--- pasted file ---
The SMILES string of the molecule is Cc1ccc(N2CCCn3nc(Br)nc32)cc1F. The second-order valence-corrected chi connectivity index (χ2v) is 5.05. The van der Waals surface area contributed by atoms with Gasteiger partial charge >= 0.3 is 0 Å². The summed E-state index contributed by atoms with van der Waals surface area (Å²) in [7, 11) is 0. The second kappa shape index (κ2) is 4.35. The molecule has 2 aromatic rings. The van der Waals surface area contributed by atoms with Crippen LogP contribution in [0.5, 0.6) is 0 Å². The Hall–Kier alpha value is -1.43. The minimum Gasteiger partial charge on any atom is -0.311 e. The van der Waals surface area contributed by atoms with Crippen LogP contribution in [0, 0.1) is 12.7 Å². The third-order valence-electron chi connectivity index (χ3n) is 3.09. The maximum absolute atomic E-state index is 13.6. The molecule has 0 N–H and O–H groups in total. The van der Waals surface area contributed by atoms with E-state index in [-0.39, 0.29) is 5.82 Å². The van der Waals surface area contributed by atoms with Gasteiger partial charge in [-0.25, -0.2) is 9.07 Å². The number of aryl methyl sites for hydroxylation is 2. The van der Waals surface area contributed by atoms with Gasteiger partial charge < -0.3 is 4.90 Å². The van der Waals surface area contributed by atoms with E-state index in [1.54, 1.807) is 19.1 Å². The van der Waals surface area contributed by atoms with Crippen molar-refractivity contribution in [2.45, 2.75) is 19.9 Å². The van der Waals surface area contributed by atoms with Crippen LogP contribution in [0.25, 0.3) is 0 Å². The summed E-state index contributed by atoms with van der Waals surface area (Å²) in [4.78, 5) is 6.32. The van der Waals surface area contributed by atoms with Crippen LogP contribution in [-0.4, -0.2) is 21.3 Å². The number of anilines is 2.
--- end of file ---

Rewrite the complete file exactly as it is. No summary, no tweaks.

The SMILES string of the molecule is Cc1ccc(N2CCCn3nc(Br)nc32)cc1F. The second-order valence-corrected chi connectivity index (χ2v) is 5.05. The van der Waals surface area contributed by atoms with Gasteiger partial charge >= 0.3 is 0 Å². The summed E-state index contributed by atoms with van der Waals surface area (Å²) in [7, 11) is 0. The second kappa shape index (κ2) is 4.35. The molecule has 2 aromatic rings. The van der Waals surface area contributed by atoms with Crippen LogP contribution in [0.5, 0.6) is 0 Å². The Hall–Kier alpha value is -1.43. The minimum Gasteiger partial charge on any atom is -0.311 e. The van der Waals surface area contributed by atoms with Crippen LogP contribution in [0, 0.1) is 12.7 Å². The third-order valence-electron chi connectivity index (χ3n) is 3.09. The maximum absolute atomic E-state index is 13.6. The molecule has 0 N–H and O–H groups in total. The van der Waals surface area contributed by atoms with E-state index in [-0.39, 0.29) is 5.82 Å². The van der Waals surface area contributed by atoms with Gasteiger partial charge in [-0.25, -0.2) is 9.07 Å². The number of aryl methyl sites for hydroxylation is 2. The van der Waals surface area contributed by atoms with Gasteiger partial charge < -0.3 is 4.90 Å². The van der Waals surface area contributed by atoms with E-state index in [1.54, 1.807) is 19.1 Å². The van der Waals surface area contributed by atoms with Crippen molar-refractivity contribution in [2.45, 2.75) is 19.9 Å². The van der Waals surface area contributed by atoms with Crippen LogP contribution in [0.25, 0.3) is 0 Å². The summed E-state index contributed by atoms with van der Waals surface area (Å²) in [4.78, 5) is 6.32. The van der Waals surface area contributed by atoms with Crippen LogP contribution in [-0.4, -0.2) is 21.3 Å². The number of anilines is 2.